Katherine Bouton is an advocate and educator for the deaf and hard of hearing. Her most recent book is “Smart Hearing: Strategies, Skills and Resources for Living Better with Hearing Loss” (October 2018).  Smart Hearing is an up-to-the-minute guide to the rapidly changing world of  hearing aids, including over -the-counter hearing aids., “hearables”, cochlear implants and assistive hearing devices.  Many of these new devices not only help you hear better but allow you to communicate wirelessly with your smart phone and household devices.

She is also the author of “Shouting Won’t Help,”(2013), a memoir  of losing her hearing in midlife and how it affected her, and of “”Living Better with Hearing Loss” (2015).  Katherine’s books are available at Amazon.com or at your favorite independent bookstore.

Her 40 year career in journalism began at The New Yorker and concluded with 22 years at The New York Times. She travelled the world as a free-lance magazine writer in the years between her employment at those two institutions.

Katherine is a frequent speaker on hearing loss issues, and speaks to both professional groups and hearing loss groups. She can be reached at katherinebouton@gmail.com.

She is Vice President of the New York City Chapter of the Hearing Loss Association of America and was until recently a member of the national Board of Trustees of HLAA.

19 thoughts on “About

  1. Any chance of having recorded version of your books? I have some hearing loss and I can no longer read books, but I listen to them on Audible.


      • Ms. Bouton:

        Someone could volunteer to read your books into a tape recorder with 90 minute tapes or a digital voice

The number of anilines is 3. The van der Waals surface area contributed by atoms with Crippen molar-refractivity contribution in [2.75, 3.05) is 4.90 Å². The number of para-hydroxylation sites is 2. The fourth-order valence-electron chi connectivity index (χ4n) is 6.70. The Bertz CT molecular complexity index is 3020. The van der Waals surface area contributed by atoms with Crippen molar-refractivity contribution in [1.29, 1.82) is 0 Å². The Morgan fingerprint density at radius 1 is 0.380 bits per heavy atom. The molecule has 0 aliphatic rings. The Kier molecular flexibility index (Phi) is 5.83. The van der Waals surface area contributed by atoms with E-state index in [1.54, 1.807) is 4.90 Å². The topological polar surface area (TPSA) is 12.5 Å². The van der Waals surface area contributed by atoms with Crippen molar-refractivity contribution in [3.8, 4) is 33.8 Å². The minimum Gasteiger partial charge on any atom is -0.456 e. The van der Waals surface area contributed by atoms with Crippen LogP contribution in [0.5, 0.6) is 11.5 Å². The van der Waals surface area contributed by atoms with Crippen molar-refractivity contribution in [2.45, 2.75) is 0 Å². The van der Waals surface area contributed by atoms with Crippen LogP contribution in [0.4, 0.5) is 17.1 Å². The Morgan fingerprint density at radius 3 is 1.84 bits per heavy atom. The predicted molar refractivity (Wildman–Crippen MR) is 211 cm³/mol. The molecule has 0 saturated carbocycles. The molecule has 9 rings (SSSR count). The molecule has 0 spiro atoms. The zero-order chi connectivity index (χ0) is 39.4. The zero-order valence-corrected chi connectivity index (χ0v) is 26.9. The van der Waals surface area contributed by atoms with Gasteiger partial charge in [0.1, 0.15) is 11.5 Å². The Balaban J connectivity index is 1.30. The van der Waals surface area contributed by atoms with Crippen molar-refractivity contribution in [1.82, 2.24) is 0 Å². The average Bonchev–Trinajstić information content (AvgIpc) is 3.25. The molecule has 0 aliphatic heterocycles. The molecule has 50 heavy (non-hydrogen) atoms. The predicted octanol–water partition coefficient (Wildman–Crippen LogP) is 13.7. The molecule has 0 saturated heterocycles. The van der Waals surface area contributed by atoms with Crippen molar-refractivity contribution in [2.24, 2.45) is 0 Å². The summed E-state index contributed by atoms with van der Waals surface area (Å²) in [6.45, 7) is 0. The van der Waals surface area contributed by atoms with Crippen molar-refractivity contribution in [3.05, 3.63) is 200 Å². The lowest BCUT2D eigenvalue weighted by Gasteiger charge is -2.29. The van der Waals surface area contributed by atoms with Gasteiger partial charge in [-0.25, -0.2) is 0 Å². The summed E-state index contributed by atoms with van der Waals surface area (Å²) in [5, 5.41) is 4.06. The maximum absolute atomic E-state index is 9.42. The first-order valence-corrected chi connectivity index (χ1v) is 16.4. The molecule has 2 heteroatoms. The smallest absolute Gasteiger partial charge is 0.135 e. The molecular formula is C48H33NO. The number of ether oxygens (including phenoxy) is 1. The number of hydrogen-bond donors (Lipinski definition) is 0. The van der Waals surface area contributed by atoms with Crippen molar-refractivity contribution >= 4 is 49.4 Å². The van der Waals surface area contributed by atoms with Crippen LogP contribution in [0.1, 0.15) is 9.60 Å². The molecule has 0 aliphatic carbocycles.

recorder for this gentleman. I am sure there are other visually impaired individuals who would like to
        her your books via audible devices. Many programs for the visually impaired and blind have volunteers
        read books and other periodicals into tape recorders or even podcasts.


    • Some of Katherine’s books are available for the Kindle.
      Check that they have ‘text to speech’ enabled.
      You should then be able to get Alexa (via an Echo Dot) to read it to you.
      Some Kindles have built in audio readers.
      You can also try the Kindle App however it might not work without an Audible version available.
      It’s not the same as having a human reading the book but better than nothing.


      • Thanks Robert Sigley. I think they’re all available as e-books. I don’t know about the “text to speech” imbed. I always thought the book had to be available as an audio book, which none of mine are.


  2. What are your thoughts on hearing-loss related disorders such as auditory dyslexia? This is the Mrs. Malaprop scenario with misheard words, e.g. goat is confused with ghost in a talk about Halloween costumes .


    • That’s beyond my level of expertise but read Oliver Sacks on Mishearings: https://www.nytimes.com/2015/06/07/opinion/oliver-sacks-mishearings.html. There are also a couple of good books on auditory processing disorder. You can find them on Amazon by googling. One is “When the Brain Can’t Hear.” Another excellent book is by a neurologist at UCSF whose name I can’t remember right now. Can’t remember the book title either. Maybe another reader can help. Or I’ll let you know when it comes to me. I wrote about it at some length in my book “Shouting Won’t Help.”


  3. […] Katherine Bouton in her book Shouting Won’t Help describes her tinnitus this way: “I have it easy, and in fact kind of like my tinnitus: it changes pitch from time to time, an ethereal deep outer space keening.” Silence is the paradoxical element for people with hearing impairment. External sounds are silenced by hearing loss, yet internal noise is increased. For people with normal hearing, periods of silence are a restorative measure for an overstimulated brain. […]


  4. When did you get your CI? I just had mine in March right before elective surgeries stopped. It has been hard finding “normal” situations to get used to them. Besides tinnitus, do you also have Meniere’s? Which of your books do you recommend for people with a CI? Just found your post about Undone & will start to watch